The resident assistant as paraprofessional counselor and crisis interventionist: A study of lived experience.

More About This Textbook


Counseling and helping services on college campuses have changed greatly in recent decades, yet the services provided by college counseling centers are hardly keeping pace. Campuses have turned to other means of addressing the increased need for helping services, including training paraprofessionals to address many counseling and crisis situations that occur on college campuses. One of the most ubiquitous groups of paraprofessional helpers are resident assistants, undergraduate students trained to work with students living on campus who present with counseling or crisis intervention needs.;The concerns students bring to resident assistants are often beyond the scope of their training and experience; yet, these undergraduates are still expected to serve as the first responders on most college campuses. The literature is devoid of current, qualitative studies that examine what Figley (1995) described as the "cost of caring" (p. 10). The purpose of this study was to examine, qualitatively, the lived experience of resident assistants during their service as paraprofessional counselors and crisis interventionists. Using purposeful and extreme case sampling, nine resident assistants served as key informants for this study. Data were collected through the use of individual, semistructured interviews.;The researcher conducted the introductory data analysis while the interviews were being conducted. These data were reduced, displayed, and conclusions were drawn. As subsequent interviews were conducted, the researcher continued to analyze the data until all interviews were completed. Following the data collection, the data were again analyzed through the processes of reduction and display. Through this iterative and recursive process, themes emerged and conclusions were drawn.;The individual and cross-case analyses yielded eight primary themes and four secondary themes. These themes related to the risk and protective factors inherent in the position, as described by Bronfenbrenner (1979, 2005). The emergent themes also spoke to training, supervision, boundaries, and the long-term effects of being a resident assistant, specific to the peer counseling and crisis intervention roles. The researcher examined and discussed the interrelationships between the various themes. Finally, the analysis yielded potential hypotheses, and implications were discussed for both future research and practice.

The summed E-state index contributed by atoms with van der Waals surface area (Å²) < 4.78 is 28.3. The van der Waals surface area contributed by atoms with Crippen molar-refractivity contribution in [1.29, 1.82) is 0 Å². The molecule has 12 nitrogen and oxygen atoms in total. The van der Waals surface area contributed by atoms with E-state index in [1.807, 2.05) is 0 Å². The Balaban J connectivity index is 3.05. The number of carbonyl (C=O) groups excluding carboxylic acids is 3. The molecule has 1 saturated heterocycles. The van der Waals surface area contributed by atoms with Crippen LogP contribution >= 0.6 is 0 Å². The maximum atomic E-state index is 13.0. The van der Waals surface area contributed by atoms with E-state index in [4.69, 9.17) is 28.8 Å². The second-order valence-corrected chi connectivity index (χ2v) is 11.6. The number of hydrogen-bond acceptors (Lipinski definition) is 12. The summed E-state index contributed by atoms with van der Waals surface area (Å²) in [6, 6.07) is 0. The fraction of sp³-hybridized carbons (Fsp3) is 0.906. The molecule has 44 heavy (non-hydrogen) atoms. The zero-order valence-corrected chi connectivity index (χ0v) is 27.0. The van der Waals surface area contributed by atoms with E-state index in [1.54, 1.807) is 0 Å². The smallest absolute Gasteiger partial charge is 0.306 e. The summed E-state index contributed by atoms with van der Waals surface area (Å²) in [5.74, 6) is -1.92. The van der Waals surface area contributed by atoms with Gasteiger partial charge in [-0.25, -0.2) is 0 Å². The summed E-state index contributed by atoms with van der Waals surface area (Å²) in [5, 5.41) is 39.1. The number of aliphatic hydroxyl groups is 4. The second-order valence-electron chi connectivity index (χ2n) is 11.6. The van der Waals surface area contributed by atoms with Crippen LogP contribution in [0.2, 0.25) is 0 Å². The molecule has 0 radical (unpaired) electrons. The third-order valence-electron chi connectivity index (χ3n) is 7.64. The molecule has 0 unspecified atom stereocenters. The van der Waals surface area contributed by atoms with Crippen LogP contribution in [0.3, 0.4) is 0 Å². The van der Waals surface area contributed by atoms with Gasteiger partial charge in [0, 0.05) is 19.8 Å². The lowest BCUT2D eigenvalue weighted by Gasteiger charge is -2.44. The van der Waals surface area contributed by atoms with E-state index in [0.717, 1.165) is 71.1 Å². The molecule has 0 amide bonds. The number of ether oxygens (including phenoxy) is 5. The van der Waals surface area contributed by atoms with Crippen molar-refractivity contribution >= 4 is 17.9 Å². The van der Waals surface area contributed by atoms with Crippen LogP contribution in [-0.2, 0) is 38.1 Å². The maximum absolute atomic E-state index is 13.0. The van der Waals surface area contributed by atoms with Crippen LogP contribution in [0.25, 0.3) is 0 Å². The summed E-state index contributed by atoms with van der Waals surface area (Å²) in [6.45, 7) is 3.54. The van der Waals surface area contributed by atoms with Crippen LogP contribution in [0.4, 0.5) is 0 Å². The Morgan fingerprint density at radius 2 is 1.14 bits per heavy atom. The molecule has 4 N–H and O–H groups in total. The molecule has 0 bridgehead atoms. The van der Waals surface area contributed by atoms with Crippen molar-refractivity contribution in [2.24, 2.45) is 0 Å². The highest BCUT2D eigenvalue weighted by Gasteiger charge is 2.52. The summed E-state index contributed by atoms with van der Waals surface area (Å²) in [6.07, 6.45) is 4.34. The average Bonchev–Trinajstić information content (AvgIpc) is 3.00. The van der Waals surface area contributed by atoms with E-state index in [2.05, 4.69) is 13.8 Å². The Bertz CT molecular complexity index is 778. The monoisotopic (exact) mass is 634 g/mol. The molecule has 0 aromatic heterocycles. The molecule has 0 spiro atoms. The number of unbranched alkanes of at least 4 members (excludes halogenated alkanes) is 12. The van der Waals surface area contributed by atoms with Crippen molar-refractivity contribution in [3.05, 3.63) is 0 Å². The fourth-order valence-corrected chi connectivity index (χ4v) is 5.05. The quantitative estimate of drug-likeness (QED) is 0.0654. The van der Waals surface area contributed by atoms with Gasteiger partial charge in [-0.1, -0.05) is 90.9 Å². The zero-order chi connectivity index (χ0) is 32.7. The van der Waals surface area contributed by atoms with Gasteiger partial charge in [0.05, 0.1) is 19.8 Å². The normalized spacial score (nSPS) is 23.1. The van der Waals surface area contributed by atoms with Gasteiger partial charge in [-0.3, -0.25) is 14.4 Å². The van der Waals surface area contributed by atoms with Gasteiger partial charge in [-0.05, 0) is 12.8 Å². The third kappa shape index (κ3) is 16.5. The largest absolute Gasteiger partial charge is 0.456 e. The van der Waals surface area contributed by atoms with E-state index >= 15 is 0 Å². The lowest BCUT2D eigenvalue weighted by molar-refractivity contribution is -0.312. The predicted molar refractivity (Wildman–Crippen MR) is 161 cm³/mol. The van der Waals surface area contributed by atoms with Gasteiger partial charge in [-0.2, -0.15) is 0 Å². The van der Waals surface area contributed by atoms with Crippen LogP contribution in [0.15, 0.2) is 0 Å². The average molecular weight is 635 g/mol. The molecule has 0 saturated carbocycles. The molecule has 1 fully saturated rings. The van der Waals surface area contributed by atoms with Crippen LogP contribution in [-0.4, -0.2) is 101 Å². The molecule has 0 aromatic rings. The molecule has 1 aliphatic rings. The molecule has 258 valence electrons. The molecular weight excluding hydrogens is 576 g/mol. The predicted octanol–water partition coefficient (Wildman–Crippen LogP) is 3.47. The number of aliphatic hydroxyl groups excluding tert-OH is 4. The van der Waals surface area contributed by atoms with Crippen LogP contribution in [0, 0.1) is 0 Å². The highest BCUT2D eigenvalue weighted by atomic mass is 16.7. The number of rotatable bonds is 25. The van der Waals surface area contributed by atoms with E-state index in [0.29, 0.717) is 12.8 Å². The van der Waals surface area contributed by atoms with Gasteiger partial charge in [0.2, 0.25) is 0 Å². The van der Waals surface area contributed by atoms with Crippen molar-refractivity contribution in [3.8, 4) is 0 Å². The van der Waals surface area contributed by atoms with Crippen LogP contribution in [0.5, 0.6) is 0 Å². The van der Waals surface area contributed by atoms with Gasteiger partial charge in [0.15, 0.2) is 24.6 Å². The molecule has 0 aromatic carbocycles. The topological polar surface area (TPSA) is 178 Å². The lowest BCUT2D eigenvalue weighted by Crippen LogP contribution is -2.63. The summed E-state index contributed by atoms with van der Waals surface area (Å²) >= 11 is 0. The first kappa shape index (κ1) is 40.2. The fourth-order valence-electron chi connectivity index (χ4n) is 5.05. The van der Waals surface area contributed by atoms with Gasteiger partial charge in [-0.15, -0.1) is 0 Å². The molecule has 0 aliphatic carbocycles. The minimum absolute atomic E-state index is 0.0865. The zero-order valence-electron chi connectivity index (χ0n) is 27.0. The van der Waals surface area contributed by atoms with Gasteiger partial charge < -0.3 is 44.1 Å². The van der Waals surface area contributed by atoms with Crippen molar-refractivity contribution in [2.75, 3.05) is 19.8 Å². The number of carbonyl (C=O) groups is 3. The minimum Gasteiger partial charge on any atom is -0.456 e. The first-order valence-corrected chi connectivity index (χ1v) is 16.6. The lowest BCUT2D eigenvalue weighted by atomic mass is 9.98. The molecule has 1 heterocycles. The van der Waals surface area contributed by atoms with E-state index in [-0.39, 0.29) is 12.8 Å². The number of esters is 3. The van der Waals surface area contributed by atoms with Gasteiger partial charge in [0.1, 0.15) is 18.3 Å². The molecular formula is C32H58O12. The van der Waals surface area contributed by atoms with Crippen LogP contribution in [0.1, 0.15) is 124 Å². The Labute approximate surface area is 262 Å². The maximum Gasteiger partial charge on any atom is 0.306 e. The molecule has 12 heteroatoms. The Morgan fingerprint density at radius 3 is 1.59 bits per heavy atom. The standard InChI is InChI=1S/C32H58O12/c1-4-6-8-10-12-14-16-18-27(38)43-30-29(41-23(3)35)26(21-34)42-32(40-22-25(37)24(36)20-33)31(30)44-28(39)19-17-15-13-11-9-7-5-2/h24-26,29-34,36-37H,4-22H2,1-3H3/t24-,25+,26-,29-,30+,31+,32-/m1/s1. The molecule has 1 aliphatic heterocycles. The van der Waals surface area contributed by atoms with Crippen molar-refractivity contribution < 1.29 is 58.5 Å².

Read More Show Less

Product Details

  • BN ID: 2940043597991
  • Publisher: ProQuest LLC
  • Sold by: Barnes & Noble
  • Format: eTextbook
  • Pages: 375
  • File size: 3 MB

Customer Reviews

Be the first to write a review
( 0 )
Rating Distribution

5 Star


4 Star


3 Star


2 Star


1 Star


Your Rating:

Your Name: Create a Pen Name or

Barnes & Review Rules

Our reader reviews allow you to share your comments on titles you liked, or didn't, with others. By submitting an online review, you are representing to Barnes & that all information contained in your review is original and accurate in all respects, and that the submission of such content by you and the posting of such content by Barnes & does not and will not violate the rights of any third party. Please follow the rules below to help ensure that your review can be posted.

Reviews by Our Customers Under the Age of 13

We highly value and respect everyone's opinion concerning the titles we offer. However, we cannot allow persons under the age of 13 to have accounts at or to post customer reviews. Please see our Terms of Use for more details.

What to exclude from your review:

Please do not write about reviews, commentary, or information posted on the product page. If you see any errors in the information on the product page, please send us an email.

Reviews should not contain any of the following:

  • - HTML tags, profanity, obscenities, vulgarities, or comments that defame anyone
  • - Time-sensitive information such as tour dates, signings, lectures, etc.
  • - Single-word reviews. Other people will read your review to discover why you liked or didn't like the title. Be descriptive.
  • - Comments focusing on the author or that may ruin the ending for others
  • - Phone numbers, addresses, URLs
  • - Pricing and availability information or alternative ordering information
  • - Advertisements or commercial solicitation


  • - By submitting a review, you grant to Barnes & and its sublicensees the royalty-free, perpetual, irrevocable right and license to use the review in accordance with the Barnes & Terms of Use.
  • - Barnes & reserves the right not to post any review -- particularly those that do not follow the terms and conditions of these Rules. Barnes & also reserves the right to remove any review at any time without notice.
  • - See Terms of Use for other conditions and disclaimers.
Search for Products You'd Like to Recommend

Recommend other products that relate to your review. Just search for them below and share!

Create a Pen Name

Your Pen Name is your unique identity on It will appear on the reviews you write and other website activities. Your Pen Name cannot be edited, changed or deleted once submitted.

Your Pen Name can be any combination of alphanumeric characters (plus - and _), and must be at least two characters long.

Continue Anonymously

    If you find inappropriate content, please report it to Barnes & Noble
    Why is this product inappropriate?
    Comments (optional)